Business Law Update: Keep All E-mail Communications
Businesses routinely maintain copies of correspondence and memos. Far too often, however, they do not extend this practice to e-mail correspondence. Email correspondence is no different than your normal paperwork. You should keep copies of all of it to protect your business against any claim made or lawsuit brought by a former employee, customer, client or business partner.
Currently, only certain institutions like publicly traded companies, banks and broker-dealers are obliged to retain e-mail and instant messaging documents for proscribed periods of time.
Notwithstanding these laws, your custom and practice should be to maintain copies of all e-mail correspondence. E-mail is considered evidence and courts are hammering businesses that do not maintain email records. Judges are often ruling that the failure to maintain and produce email records means the business in question is hiding key evidence.
There are scores of cases where judges have ruled that the failure of a company to produce e-mail corroborating certain facts was a key factor in the issuance of an adverse ruling. If you are a smaller business it’s even more important for you to maintain your e-mail records. Larger companies may be able to absorb the financial loss from an adverse ruling, but smaller companies can be put out of business by a claim brought to a governmental agency by a former employee, breach of contract by a customer or a dispute with a business partner. Complete records of e-mail correspondence could be the difference between winning and losing.
To protect your business, you must have a procedure in place to maintain e-mail communications generated through the business. Failure to keep these records can lead to rulings in litigation that you have no proof of your argument or worse that your business willfully destroyed evidence. If this occurs, the judge may issue significant monetary sanctions, automatically find you liable or take other harsh steps that assure a victory for the other side. As if such developments are not bad enough, there exists a second risk associated with e-mail communications.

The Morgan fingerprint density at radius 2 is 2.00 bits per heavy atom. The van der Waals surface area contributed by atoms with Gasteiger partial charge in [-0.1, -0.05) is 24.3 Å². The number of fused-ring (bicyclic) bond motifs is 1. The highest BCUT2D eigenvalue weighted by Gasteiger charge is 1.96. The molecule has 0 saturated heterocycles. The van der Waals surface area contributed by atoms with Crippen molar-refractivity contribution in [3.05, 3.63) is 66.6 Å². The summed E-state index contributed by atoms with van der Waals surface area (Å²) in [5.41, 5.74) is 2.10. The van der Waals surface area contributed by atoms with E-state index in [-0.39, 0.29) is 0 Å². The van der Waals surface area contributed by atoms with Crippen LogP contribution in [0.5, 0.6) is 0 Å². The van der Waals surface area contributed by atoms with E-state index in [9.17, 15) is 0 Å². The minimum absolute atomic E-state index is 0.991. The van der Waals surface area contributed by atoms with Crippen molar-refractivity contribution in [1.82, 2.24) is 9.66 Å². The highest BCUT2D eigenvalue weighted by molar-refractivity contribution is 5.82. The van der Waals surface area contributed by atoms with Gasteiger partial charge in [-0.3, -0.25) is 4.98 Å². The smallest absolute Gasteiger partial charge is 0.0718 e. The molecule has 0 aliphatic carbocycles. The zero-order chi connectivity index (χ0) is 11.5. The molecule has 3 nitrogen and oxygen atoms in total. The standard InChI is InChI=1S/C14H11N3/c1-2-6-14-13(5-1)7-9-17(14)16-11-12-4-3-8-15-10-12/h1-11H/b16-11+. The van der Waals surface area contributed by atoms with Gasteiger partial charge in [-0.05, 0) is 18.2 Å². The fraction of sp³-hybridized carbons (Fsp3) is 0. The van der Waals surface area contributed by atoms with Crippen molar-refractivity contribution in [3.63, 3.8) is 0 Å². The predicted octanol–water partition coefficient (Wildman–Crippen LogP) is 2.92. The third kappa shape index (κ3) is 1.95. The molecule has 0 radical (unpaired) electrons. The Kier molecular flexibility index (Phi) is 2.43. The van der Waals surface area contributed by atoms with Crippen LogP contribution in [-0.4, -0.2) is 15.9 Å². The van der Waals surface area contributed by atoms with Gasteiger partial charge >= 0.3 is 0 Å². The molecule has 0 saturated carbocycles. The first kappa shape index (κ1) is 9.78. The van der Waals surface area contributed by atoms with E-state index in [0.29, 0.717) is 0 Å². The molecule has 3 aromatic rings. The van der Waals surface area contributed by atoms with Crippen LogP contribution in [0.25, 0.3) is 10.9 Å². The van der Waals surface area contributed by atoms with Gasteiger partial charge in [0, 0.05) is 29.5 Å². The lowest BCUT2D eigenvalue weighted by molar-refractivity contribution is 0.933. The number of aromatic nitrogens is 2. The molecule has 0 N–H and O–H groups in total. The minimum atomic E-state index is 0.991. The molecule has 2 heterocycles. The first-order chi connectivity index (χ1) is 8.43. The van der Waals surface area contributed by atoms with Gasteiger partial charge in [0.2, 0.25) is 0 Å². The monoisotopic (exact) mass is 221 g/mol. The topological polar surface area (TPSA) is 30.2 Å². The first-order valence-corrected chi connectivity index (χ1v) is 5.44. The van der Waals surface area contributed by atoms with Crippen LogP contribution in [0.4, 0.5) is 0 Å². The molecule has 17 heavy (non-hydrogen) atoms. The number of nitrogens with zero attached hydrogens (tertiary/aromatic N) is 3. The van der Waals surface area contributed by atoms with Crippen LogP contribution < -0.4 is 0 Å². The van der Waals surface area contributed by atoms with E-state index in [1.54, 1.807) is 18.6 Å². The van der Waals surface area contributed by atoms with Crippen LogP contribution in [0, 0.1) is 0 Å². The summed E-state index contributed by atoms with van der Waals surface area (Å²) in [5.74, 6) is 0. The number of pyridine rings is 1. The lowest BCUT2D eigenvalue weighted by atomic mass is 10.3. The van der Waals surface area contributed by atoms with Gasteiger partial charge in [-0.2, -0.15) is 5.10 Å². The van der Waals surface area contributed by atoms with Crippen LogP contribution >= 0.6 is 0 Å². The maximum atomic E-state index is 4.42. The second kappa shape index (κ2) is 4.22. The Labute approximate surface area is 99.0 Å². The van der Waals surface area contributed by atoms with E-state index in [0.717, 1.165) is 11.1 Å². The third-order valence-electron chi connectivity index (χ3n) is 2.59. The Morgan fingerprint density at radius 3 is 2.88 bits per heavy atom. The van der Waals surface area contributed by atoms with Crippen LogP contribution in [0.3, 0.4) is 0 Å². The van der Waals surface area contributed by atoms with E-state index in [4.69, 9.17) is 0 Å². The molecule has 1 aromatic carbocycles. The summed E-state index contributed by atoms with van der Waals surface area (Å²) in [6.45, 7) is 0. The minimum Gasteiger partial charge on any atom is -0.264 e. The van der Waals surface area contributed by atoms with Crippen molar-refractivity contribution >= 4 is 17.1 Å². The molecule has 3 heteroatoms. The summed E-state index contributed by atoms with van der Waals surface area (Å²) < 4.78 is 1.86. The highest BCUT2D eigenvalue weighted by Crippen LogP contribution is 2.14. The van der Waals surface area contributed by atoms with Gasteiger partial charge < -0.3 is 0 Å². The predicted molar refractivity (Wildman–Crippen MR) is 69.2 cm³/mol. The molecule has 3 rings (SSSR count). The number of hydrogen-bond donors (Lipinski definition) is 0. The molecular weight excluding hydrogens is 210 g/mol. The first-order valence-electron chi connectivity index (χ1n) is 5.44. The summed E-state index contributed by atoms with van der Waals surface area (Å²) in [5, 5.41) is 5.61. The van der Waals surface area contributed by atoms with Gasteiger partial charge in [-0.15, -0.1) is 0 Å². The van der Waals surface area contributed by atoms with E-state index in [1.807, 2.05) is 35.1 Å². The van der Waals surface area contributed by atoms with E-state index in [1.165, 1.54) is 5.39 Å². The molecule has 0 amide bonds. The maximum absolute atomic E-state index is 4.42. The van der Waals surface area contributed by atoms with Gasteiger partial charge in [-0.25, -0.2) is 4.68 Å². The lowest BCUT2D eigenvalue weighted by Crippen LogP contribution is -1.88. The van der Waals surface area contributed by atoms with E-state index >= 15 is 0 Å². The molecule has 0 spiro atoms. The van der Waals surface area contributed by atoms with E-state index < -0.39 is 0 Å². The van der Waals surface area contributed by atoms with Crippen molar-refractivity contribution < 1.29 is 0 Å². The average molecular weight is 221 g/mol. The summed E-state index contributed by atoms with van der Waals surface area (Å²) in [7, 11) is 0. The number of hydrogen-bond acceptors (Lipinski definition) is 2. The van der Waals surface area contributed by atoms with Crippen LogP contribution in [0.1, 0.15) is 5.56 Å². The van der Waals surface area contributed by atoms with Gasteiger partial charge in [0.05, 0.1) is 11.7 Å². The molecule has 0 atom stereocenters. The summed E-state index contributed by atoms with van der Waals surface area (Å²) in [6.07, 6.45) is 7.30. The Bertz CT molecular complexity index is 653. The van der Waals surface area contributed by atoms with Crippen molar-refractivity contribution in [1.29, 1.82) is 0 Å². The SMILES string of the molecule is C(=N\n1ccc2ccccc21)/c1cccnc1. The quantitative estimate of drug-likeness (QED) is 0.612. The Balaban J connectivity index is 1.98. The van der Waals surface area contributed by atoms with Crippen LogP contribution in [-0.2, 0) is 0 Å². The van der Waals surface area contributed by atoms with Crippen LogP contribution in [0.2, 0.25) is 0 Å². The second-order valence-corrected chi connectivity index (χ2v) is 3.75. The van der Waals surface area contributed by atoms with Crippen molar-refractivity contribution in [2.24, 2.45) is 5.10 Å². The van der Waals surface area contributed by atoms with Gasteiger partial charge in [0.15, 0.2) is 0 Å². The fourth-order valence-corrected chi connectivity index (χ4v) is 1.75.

Maintaining e-mail communications can also have a downside. The problem arises, of course, when a communication contains statements that are damaging to your business. Yes, it’s the proverbial “damned if you do, damned if you don’t” situation.
To avoid such disasters, your business must develop a clear policy on e-mail communications and train all employees to comply with that policy. Employees must understand the business environment is not one in which jokes, flippant remarks or careless statements should be made in email communications. The wrong e-mail policy can have devastating effects. If you don’t have a good e-mail policy, or want to make sure the procedures you have in place will protect your business, consult a business attorney who can properly advise you. Being prepared now can save you and your company much bigger headaches later.